"Bishop seems to be one of the oldest winter beverages known, and to this day ispreferred to every other, not only by the youthful votary of Bacchus at his evening'srevelry, but also by the grave Don by way of a night cap; and probably derives itsname from the circumstance of ancient dignitaries of the Church, when they honouredthe University with a visit, being regaled with spiced wine."
Make several incisions in the rind of rind of a lemon, stick cloves in the incisions, androast the lemon by a slow fire. Put small but equal quantities of cinnamon, cloves,mace, and all-spice, and a race of ginger, into a saucepan, with half a pint of water; letit boil until it is reduced one half. Boil one bottle of port wine; burn a portion of thespirit out of it, by applying a lighted paper to the saucepan. Put the roasted lemons andspices into the wine; stir it up well, and let it stand near the fire ten minutes. Rub afew knobs of sugar on the rind of a lemon, put the sugar into a bowl or jug, with thejuice of half a lemon, (not roasted,) pour the wine upon it, grate some nutmeg into it,sweetened it to your taste, and serve it up with the lemon and spice floating in it.Oranges, although not used in Bishop at Oxford, are, as will appear by the followinglines, written by Swift, sometimes introduced into that beverage......"Fine oranges, Well roasted, with sugar and wine in a cup, They'll make a sweetBishop when gentlefolks sup."The lines of Swift are also to be found in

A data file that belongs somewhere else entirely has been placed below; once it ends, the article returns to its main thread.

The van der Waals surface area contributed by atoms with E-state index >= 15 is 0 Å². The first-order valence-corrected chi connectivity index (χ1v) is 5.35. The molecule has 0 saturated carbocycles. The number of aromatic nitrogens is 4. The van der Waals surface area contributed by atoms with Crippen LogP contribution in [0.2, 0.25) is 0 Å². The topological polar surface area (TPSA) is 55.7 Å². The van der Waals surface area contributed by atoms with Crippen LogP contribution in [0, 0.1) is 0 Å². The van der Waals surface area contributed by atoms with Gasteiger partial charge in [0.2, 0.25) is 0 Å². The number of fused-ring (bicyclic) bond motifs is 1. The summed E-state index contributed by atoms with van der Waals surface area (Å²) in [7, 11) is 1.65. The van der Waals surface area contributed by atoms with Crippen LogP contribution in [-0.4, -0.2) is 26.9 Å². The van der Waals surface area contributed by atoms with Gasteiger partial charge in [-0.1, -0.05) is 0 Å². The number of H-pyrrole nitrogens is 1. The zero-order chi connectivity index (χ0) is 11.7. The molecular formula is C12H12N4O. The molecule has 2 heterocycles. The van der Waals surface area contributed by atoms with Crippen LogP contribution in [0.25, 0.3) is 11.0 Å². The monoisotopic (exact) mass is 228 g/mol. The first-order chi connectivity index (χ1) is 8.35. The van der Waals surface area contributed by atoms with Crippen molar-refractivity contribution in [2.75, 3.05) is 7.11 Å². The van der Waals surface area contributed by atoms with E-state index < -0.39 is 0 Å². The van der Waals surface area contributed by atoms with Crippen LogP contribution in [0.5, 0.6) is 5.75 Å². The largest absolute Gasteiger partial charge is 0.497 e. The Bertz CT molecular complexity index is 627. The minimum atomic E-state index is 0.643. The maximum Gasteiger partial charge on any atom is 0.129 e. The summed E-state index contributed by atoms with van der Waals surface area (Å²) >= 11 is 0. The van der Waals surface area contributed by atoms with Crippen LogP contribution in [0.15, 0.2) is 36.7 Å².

Cups and their customs, by Henry Porter,George Edwin Roberts, 1863
, though the authors do acknowledge the Oxford Night-caps book:"One of the oldest of winter beverages, and an especial favourite, both in ancient andmodern times, in our Universities, is "Bishop," also known on the Continent under thesomewhat similar name of Bischof. This, according to Swift, is composed of ....."Fineoranges, Well roasted, with sugar and wine in a cup, They'll make a sweet Bishopwhen gentlefolks sup."It never does harm to get someone else recipe, so here is another for the Bishop:
The Cook and Housewife's Manual, by Margaret Dods, 1862:
Bishop, Hot or Iced. - The day before this beverage is wanted, grill on a wire-grill,over a clear, slow fire, three smooth-skinned large Seville oranges. Grill them of apale brown. [They may also be done in an oven, or under a furnace.] Place them in asmall punch-bowl that will about hold them, and pour over them a full half-pint froma bottle of old Bordeaux wine, in which a pound and a quarter of loaf-sugar isdissolved. Cover with a plate. When it is to be served next day (though it may soak for two or three days), cut and squeeze the oranges into a small sieve placed above ajug, containing the remainder of the bottle of wine, previously made very hot. Addmore syrup if it is wanted. Serve hot in large glasses. In summer it may be iced.Bishop is often made of Madeira in England, and is flavoured with nutmegs, bruised